Homes are inanimate
As much as some of us might want to think of our homes as being somewhat human or we desire to assign human or functional characteristics and qualities to them, they are inanimate. Might they know when we are neglecting their maintenance or showing our love for them? Who’s to say? However, we know that they don’t require the same level of adjustment and adaptation for their own sake that their occupants do.
While our residences will benefit from changes that we make to them, these improvements are done because we want them and not because our homes have requested anything – they can’t.
We want to treat our homes well because they likely will reciprocate but in an inanimate way.
To be sure, our homes are aging
Let’s be clear. Our homes age over time like everything else – our furniture, clothing, cars, and us. The trees in our yard get older. Everything ages.
So, while our homes and everything in and around them (landscaping, accessory buildings, decks, patios, pools, driveways, walks, pathways, and furnishings) get older by the day, we don’t think of meeting their needs specifically. When we do make improvements, repairs, or generally upgrade them, it’s done for our benefit rather than specifically for the needs and requirements of our homes.
We are not asking our homes what they need and then addressing those desires or inadequacies. Rather, we are looking at what we need for our homes and addressing those specific issues – even if they are just safety improvements. The end result may look the same as if we had made the improvements for the sake of our homes, but they didn’t request it or consent to it.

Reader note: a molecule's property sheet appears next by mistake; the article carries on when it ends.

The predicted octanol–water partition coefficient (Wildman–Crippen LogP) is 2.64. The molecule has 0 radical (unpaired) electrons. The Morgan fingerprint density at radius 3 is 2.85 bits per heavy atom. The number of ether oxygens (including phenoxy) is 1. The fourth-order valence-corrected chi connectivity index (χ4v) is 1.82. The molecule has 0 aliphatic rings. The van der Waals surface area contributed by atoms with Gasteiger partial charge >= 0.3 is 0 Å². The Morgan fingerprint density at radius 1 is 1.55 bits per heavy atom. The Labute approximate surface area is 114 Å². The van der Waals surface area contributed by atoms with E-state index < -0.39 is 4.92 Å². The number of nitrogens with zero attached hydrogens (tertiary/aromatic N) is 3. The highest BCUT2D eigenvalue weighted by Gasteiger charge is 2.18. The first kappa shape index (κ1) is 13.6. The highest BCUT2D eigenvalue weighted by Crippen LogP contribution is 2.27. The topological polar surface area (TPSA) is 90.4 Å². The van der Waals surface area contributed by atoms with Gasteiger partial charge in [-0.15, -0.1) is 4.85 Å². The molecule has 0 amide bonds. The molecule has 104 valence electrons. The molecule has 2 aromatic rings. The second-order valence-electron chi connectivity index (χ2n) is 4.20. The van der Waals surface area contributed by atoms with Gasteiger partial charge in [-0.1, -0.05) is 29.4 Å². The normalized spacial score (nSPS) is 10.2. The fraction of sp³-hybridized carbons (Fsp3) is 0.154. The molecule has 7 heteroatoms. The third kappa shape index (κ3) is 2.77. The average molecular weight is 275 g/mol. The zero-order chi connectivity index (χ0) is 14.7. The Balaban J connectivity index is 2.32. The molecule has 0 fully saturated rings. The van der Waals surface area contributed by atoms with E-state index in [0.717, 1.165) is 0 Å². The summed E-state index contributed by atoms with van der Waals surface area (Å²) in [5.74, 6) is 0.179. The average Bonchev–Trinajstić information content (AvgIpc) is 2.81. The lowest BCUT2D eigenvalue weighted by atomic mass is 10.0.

Putting the emphasis where it belongs
Let’s remember that aging in place is personal. It focuses on the individual. Each of us has our own specific needs. We age in different ways and respond to changes in our physical, sensory, and cognitive abilities in various ways as well.
As we get older, we need to examine our homes and ask what will it take to make them easier to navigate, safer to be in and use, and more enjoyable to occupy. In other words, how do we help our living environments keep pace with our needs?
We need to examine our living spaces to see what we can do to make them safer and easier to use as our abilities might be changing. What may have been easy to use or comfortable at one time in the past may no longer be the case.
Our homes, in themselves, don’t need or require any accommodation for aging other than general maintenance. However, we likely need to implement changes in and to our homes – from a little to more substantive – over time.to remain connected to our homes and feel that they are serving us well.